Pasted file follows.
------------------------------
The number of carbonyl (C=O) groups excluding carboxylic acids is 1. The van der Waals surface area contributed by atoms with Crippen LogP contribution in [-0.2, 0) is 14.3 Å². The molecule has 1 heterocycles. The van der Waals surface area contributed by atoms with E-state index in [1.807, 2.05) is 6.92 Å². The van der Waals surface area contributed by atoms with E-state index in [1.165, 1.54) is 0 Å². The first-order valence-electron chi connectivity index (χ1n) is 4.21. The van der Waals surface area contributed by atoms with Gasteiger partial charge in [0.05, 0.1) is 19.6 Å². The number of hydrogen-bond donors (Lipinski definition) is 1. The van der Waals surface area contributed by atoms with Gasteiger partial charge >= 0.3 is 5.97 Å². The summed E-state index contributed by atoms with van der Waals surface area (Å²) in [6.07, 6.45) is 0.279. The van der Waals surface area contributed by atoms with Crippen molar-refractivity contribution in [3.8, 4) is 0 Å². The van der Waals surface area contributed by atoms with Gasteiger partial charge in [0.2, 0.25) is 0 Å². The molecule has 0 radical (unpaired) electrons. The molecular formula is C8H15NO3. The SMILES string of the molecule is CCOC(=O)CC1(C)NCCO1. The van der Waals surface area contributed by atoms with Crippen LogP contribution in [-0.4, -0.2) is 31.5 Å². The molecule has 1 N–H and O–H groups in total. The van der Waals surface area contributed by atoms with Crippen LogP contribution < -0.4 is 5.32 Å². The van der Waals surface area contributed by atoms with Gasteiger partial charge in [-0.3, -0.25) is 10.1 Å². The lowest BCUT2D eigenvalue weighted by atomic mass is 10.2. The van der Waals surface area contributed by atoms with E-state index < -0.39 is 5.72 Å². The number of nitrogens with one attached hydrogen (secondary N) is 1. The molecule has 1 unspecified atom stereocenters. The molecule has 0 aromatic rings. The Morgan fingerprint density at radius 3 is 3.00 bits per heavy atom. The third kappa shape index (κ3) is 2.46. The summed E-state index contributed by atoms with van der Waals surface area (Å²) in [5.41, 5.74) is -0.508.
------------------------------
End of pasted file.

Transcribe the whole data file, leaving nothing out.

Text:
The number of carbonyl (C=O) groups excluding carboxylic acids is 1. The van der Waals surface area contributed by atoms with Crippen LogP contribution in [-0.2, 0) is 14.3 Å². The molecule has 1 heterocycles. The van der Waals surface area contributed by atoms with E-state index in [1.807, 2.05) is 6.92 Å². The van der Waals surface area contributed by atoms with E-state index in [1.165, 1.54) is 0 Å². The first-order valence-electron chi connectivity index (χ1n) is 4.21. The van der Waals surface area contributed by atoms with Gasteiger partial charge in [0.05, 0.1) is 19.6 Å². The number of hydrogen-bond donors (Lipinski definition) is 1. The van der Waals surface area contributed by atoms with Gasteiger partial charge >= 0.3 is 5.97 Å². The summed E-state index contributed by atoms with van der Waals surface area (Å²) in [6.07, 6.45) is 0.279. The van der Waals surface area contributed by atoms with Crippen molar-refractivity contribution in [3.8, 4) is 0 Å². The van der Waals surface area contributed by atoms with Gasteiger partial charge in [0.2, 0.25) is 0 Å². The molecule has 0 radical (unpaired) electrons. The molecular formula is C8H15NO3. The SMILES string of the molecule is CCOC(=O)CC1(C)NCCO1. The van der Waals surface area contributed by atoms with Crippen LogP contribution in [-0.4, -0.2) is 31.5 Å². The molecule has 1 N–H and O–H groups in total. The van der Waals surface area contributed by atoms with Crippen LogP contribution < -0.4 is 5.32 Å². The van der Waals surface area contributed by atoms with Gasteiger partial charge in [-0.3, -0.25) is 10.1 Å². The lowest BCUT2D eigenvalue weighted by atomic mass is 10.2. The van der Waals surface area contributed by atoms with E-state index < -0.39 is 5.72 Å². The number of nitrogens with one attached hydrogen (secondary N) is 1. The molecule has 1 unspecified atom stereocenters. The molecule has 0 aromatic rings. The Morgan fingerprint density at radius 3 is 3.00 bits per heavy atom. The third kappa shape index (κ3) is 2.46. The summed E-state index contributed by atoms with van der Waals surface area (Å²) in [5.41, 5.74) is -0.508.